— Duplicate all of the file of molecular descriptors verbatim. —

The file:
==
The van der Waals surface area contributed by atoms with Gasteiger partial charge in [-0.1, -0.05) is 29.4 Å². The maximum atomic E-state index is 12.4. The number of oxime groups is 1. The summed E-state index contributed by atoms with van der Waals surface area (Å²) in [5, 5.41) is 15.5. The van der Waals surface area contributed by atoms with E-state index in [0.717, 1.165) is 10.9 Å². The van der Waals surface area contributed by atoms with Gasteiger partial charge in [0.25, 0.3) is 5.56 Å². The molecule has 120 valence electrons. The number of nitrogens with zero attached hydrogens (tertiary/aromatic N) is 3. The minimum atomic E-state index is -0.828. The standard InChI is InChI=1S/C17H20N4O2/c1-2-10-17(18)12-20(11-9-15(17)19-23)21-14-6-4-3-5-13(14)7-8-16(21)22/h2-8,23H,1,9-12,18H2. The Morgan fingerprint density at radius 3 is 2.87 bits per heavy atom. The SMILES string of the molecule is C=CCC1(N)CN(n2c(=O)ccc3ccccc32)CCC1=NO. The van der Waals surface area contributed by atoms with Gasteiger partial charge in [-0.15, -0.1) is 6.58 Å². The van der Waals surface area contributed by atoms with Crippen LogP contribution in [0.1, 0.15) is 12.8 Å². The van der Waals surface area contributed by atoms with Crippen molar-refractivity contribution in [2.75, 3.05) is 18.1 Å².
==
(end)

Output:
The van der Waals surface area contributed by atoms with Gasteiger partial charge in [-0.1, -0.05) is 29.4 Å². The maximum atomic E-state index is 12.4. The number of oxime groups is 1. The summed E-state index contributed by atoms with van der Waals surface area (Å²) in [5, 5.41) is 15.5. The van der Waals surface area contributed by atoms with E-state index in [0.717, 1.165) is 10.9 Å². The van der Waals surface area contributed by atoms with Gasteiger partial charge in [0.25, 0.3) is 5.56 Å². The molecule has 120 valence electrons. The number of nitrogens with zero attached hydrogens (tertiary/aromatic N) is 3. The minimum atomic E-state index is -0.828. The standard InChI is InChI=1S/C17H20N4O2/c1-2-10-17(18)12-20(11-9-15(17)19-23)21-14-6-4-3-5-13(14)7-8-16(21)22/h2-8,23H,1,9-12,18H2. The Morgan fingerprint density at radius 3 is 2.87 bits per heavy atom. The SMILES string of the molecule is C=CCC1(N)CN(n2c(=O)ccc3ccccc32)CCC1=NO. The van der Waals surface area contributed by atoms with Gasteiger partial charge in [-0.15, -0.1) is 6.58 Å². The van der Waals surface area contributed by atoms with Crippen LogP contribution in [0.1, 0.15) is 12.8 Å². The van der Waals surface area contributed by atoms with Crippen molar-refractivity contribution in [2.75, 3.05) is 18.1 Å².